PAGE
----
Shares in Goodman Fielder surged late last week. On Monday, a takeover bid was announced. Photo: Rob Homer

A boy was dragged before the courts this week for stealing two cigarette lighters. He faces a conviction under Queensland’s tough new “naming and shaming” laws.

This was his first offence yet the conviction for theft may stick with the juvenile offender for his entire lifetime.

Meanwhile far greater heists were going down south of the border, thefts in the order of hundreds and millions of dollars worth of cigarette lighters. Yet you can bet nobody will be dragged before the courts for these.

If insider trading is not rife, the only plausible explanation can be that all this suspicious buying before takeover bids must be the work of chipmunks, or possibly Smurfs. Photo: Sony Pictures

On Monday, a $1.8 billion takeover bid lobbed for Goodman Fielder. In the days leading up to the announcement, Goodman Fielder shares rose sharply, as did trading volumes.

Those who sold were effectively robbed by those who bought; if those who bought had knowledge of the takeover bid, that is.

It is rare for a share price not to jump before a takeover, indeed before any commercially sensitive announcement. Still, notwithstanding this incessant circumstantial evidence, the authorities have long denied that insider trading on the Australian Securities Exchange is rife.

If insider trading is not rife, the only plausible explanation can be that all this suspicious buying before takeover bids must be the work of chipmunks, or possibly Smurfs.

While the pesky critters were cavorting about in Goodman shares just before the takeover bid was announced, they were also picking up a few shares in Horizon Oil and Gas. Horizon’s share price and trading volumes rose sharply last week, just before its merger with Roc Oil was made public.

There had also been some aggressive bidding in the convertible notes, no doubt the work of those conniving chipmunks again, denuding the dumb old humans of their shares.

Ironically, although the humans were blissfully unaware of the commercially sensitive information being bandied about by the chipmunks, they did enjoy some revenge.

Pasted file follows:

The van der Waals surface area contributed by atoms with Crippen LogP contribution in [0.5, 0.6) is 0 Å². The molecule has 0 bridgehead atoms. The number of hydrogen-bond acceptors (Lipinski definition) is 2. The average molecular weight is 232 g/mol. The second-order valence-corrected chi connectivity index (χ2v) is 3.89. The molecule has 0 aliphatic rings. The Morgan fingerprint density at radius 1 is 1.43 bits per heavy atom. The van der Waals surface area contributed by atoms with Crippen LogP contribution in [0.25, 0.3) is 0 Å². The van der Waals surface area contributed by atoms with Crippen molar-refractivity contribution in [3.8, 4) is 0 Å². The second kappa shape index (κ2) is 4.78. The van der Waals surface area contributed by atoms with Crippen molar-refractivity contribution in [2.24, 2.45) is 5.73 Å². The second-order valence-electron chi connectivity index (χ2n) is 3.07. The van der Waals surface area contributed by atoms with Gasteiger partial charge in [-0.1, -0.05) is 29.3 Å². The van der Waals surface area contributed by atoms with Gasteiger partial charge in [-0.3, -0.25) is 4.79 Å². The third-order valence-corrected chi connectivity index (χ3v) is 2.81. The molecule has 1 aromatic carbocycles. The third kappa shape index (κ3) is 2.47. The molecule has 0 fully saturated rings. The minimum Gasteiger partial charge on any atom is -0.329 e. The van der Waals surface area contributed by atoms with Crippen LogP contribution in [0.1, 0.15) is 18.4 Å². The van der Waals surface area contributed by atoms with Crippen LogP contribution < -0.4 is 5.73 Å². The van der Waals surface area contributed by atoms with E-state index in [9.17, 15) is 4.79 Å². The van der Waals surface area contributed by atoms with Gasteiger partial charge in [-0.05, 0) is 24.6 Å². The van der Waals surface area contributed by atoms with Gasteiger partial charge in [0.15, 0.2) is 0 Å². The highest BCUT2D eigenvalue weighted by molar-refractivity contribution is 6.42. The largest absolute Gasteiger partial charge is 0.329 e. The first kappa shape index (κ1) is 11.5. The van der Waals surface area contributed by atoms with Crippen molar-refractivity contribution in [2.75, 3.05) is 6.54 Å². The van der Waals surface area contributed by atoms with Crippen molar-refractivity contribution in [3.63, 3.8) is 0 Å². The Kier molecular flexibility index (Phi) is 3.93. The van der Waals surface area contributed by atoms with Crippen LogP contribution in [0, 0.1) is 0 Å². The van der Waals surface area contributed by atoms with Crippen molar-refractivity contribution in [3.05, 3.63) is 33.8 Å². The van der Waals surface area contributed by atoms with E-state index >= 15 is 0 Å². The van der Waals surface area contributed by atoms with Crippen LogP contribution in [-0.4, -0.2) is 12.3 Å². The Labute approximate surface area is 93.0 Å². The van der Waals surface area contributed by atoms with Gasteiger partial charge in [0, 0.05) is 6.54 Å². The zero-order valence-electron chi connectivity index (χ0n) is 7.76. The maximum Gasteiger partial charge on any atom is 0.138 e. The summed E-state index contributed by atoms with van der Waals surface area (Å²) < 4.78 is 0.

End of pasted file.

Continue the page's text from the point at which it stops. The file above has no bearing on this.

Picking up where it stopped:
Chipmunks who got the early nod in Horizon were soaking up stock last Monday from 33c to 37c as trading volumes quadrupled. When the stock was suspended pending announcement, it was bid at 44c. Alas for the chipmunks, it was not a cash offer from Roc Oil. Instead, it was one of those nil-premium “merger of equals” deals. Shucks.

The Horizon share price sank back down. In Goodman Fielder those crafty chipmunks had far more conviction. Goodman shares had been smashed from 64c to as low as 48c when the company had revealed an earnings downgrade in early April.

That’s when they got set. The stock quickly bounced, then last week steadily marched higher from 52c to 64c amid heavy trading volumes, before the bid by the Asian consortium of Wilmar and First Pacific became public.

We have only covered the ASX equities market here. It would be odd if the chipmunks were not playing about in the options and CFDs markets too.

None are ever dragged before the courts like the Queensland youth who lifted the two cigarette lights though, probably because chipmunks have no legal status or fixed address and cannot therefore be prosecuted.

It is odd, moreover, if the chipmunks fail to hear about, and trade on, any commercially sensitive information.

David Jones was a recent exception. Very few chipmunks saw the takeover bid by Woolworths of South Africa coming. The information was tightly held. The stock did not move before the pubic announcement.

There was some paradox in this because when Myer was in merger talks with David Jones earlier in the year, DJs directors were even buying shares personally. And the two directors who bought also appear to have been privy (or they ought to have been privy) to a trading update – which held positive news – but still bought the stock.

When suspicious trading is demonstrably conducted by human beings with white collars it is apparently not deemed worthy of investigation.

This was also the case with the Hochtief directors on the Leighton Holdings board. Before a trading update was released earlier this year which seems to have been patently positive for the Leighton share price, Hochtief was mopping up Leighton stock under the “creep provisions” of the Corporations Law.

Hochtief soon made bid for Leighton. No action there either. In fairness to the authorities it should be pointed out that making an insider trading conviction stick is notoriously difficult.

Even if the buyer appears to have been obviously aware of information which should be positive for the stock price, he or she can always say that they acquired shares because they thought they were cheap.

Documentary evidence is very uncommon. It is all word of mouth.

Before 2005, when the ASX “went dark” and removed broker identification numbers from share trades, at least it was possible for everybody to see which broking firm had been doing the suspicious trading. Now only ASX and the corporate regulator can see who is doing the trading. At least reinstating broker ID would deliver greater transparency and lend an embarrassment factor to trading “in the know”. It might stop a few unwitting humans from being robbed.